A case for immersion and story in Hitman

While seeing the mostly great reviews and YouTube content on Hitman III since January, it kind of bothered me how the story of the trilogy was being misrepresented.

“This game has a story?”
“Who plays Hitman for story? If you’re playing Hitman for story…”
“I don’t give a damn about the story in Hitman games” skips cutscene

This type of sentiment was repeated again and again.

A couple of things were common among these people. They didn’t really know much about the story from 1 and 2, and a lot of them mixed up ICA with Providence. Now this is of course in part due to the initial episodic release model and the 5 years that the story took to unfold, so you can’t exactly be surprised by this reaction.

But the people who never gave the story a real chance, also never held back on giving their severely uninformed opinions on the matter. That’s a little unfair.

I’m not saying that the story is Shakespeare, or even on par with the better videogame stories out there like RDR or LOU. But it is my belief, that taken in its full context the story is an engaging and interesting one, and it has it’s clear highpoints:

  • Grey as character, the side he brings out in 47 and how he ultimately stays true to his brother.
  • Diana acting as a vigilante conscience of 47 is a cool more modern take on Hitman and its morality.
  • The development from Agent 47 to a man with agency.

Those are just some of the things I appreciate about this story.

I have always enjoyed Hitman for the universe and the Hitman fantasy. The gameplay, story, universe, characters in one full experience. I have a feeling there are many players like me, even if the voices of the “who cares about story in Hitman”-crowd are so loud at the moment. This sentiment wasn’t really a thing with the original games back in the early 2000’s mind you.

I’m really glad that IOI stuck to their guns and really put the story front an center in H3 (even with internal pressure to do otherwise, as the Forest podcast revealed). Just play the new escalations, and feel how empty everything feels with no narrative connected to it. Even if you don’t like the story, narrative is always important to the overall experience of a game. Humans are narrative-driven beings.

The bigger point I’m getting to is that you can very legitimately play the Hitman trilogy for immersion and story, and I wanted to make a formal case for it and see if people agree.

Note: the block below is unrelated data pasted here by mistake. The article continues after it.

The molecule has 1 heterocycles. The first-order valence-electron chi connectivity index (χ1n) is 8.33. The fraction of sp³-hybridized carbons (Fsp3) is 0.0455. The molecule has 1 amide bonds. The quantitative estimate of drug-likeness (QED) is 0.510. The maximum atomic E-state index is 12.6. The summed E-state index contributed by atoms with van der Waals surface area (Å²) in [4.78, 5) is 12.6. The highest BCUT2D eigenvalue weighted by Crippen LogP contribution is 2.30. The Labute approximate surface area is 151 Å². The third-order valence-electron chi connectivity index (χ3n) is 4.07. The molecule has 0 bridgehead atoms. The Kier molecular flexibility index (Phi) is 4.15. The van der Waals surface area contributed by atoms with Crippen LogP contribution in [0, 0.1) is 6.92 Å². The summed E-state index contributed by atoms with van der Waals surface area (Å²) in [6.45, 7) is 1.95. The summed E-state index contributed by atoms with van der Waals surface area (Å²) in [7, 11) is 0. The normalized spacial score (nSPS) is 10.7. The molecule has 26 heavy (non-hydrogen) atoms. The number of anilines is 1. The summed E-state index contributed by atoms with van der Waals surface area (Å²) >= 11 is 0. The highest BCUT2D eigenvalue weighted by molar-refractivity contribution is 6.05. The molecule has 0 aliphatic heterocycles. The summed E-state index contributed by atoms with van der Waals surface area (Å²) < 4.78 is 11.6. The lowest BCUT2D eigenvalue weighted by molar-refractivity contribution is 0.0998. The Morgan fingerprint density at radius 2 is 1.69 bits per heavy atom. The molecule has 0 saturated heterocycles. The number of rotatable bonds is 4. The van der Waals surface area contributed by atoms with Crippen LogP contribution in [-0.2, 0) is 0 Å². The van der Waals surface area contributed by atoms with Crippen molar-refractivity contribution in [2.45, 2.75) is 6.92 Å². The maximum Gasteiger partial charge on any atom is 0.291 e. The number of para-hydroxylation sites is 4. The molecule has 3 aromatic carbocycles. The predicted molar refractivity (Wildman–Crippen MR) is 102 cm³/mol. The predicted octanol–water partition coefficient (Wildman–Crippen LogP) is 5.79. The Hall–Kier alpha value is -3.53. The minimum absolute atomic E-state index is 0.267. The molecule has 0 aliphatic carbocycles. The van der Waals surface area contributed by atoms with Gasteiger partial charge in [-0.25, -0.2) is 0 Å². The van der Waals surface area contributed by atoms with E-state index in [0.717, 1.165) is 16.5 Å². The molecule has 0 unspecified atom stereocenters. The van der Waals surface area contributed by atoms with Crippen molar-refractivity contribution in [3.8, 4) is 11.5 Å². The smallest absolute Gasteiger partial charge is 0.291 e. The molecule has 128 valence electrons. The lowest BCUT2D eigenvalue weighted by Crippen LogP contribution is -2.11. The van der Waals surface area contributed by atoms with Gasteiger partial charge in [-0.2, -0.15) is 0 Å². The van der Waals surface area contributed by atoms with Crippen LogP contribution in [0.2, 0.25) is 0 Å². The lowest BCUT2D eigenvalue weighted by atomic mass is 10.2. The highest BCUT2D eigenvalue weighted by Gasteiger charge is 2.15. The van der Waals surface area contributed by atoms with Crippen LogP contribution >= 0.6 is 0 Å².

“It’s a game about bald clone with a giant tattoo on his head that no one notices where you dress as a flamingo.”

Yes, just go straight to the most goofy disguise in the trilogy and make that the whole game. Hitman is an open experience where you can choose to go for the goofy stuff, but you can truly play this as a cool and immersive Agent experience as well (with dark humor sprinkled in there of course). You don’t have to choose the most flashy outfits.

And in some outfits, yes you truly have to suspend some disbelief to accept that no one notices 47 sticking out. But again, if you push the game away from the goofy stuff, most of the time you’ll be dressed as one of 100 guards (which 47 obviously looks the part) or one of 100 staff members. I’m not saying it’s realistic, but it doesn’t have to be as ridiculous as people make it out to be.

And for the barcode tattoo. No one knows about 47 or his appearance in the universe. So if you saw a barcode tattoo on a waiter (which is NOT in fact giant like people keep saying, but actually pretty subtle in the new games) in a universe where the game Hitman did not exist, I don’t believe you necessarily would go straight to concluding that he is an assassin.

I respect all playstyles in Hitman, and I believe one of the hallmarks of the game is its ability to cater to all of us. But I could hope for bit less ridicule for enjoying the immersion side of things.

Anyone with me?

Do you play Hitman for story and immersion?
  • Yes, it’s very important to the Hitman experience
  • No, I don’t care about that at all
  • They are ok, but gameplay rules

0 voters

Btw, I’ve been wanting to make this topic for a while, and Sunny Bunnyhop just released this excellent video in part about the trilogy story, and I really agree with his take. I highly recommend it:


You can have story and immersion even without the whole providence thing being forced down your throat too. Plenty of depth in the cutscenes in H1 introducing the targets and then peeling back the layers of how they act and why.